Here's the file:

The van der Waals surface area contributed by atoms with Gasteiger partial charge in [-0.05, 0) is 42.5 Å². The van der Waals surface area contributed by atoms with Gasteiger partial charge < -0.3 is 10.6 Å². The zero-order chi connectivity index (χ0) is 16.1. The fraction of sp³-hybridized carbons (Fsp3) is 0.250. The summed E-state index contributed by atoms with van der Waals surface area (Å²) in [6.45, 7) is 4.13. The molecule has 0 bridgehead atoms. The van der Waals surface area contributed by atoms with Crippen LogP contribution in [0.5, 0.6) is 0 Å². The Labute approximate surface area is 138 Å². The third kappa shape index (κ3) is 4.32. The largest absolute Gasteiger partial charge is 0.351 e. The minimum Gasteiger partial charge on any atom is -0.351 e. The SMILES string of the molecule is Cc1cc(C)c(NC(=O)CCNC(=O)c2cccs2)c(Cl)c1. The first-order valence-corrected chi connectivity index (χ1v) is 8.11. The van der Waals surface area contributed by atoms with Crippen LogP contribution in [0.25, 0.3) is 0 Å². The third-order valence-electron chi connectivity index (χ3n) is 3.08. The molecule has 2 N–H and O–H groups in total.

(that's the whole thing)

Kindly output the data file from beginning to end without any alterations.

The van der Waals surface area contributed by atoms with Gasteiger partial charge in [-0.05, 0) is 42.5 Å². The van der Waals surface area contributed by atoms with Gasteiger partial charge < -0.3 is 10.6 Å². The zero-order chi connectivity index (χ0) is 16.1. The fraction of sp³-hybridized carbons (Fsp3) is 0.250. The summed E-state index contributed by atoms with van der Waals surface area (Å²) in [6.45, 7) is 4.13. The molecule has 0 bridgehead atoms. The van der Waals surface area contributed by atoms with Crippen LogP contribution in [0.5, 0.6) is 0 Å². The Labute approximate surface area is 138 Å². The third kappa shape index (κ3) is 4.32. The largest absolute Gasteiger partial charge is 0.351 e. The minimum Gasteiger partial charge on any atom is -0.351 e. The SMILES string of the molecule is Cc1cc(C)c(NC(=O)CCNC(=O)c2cccs2)c(Cl)c1. The first-order valence-corrected chi connectivity index (χ1v) is 8.11. The van der Waals surface area contributed by atoms with Crippen LogP contribution in [0.25, 0.3) is 0 Å². The third-order valence-electron chi connectivity index (χ3n) is 3.08. The molecule has 2 N–H and O–H groups in total.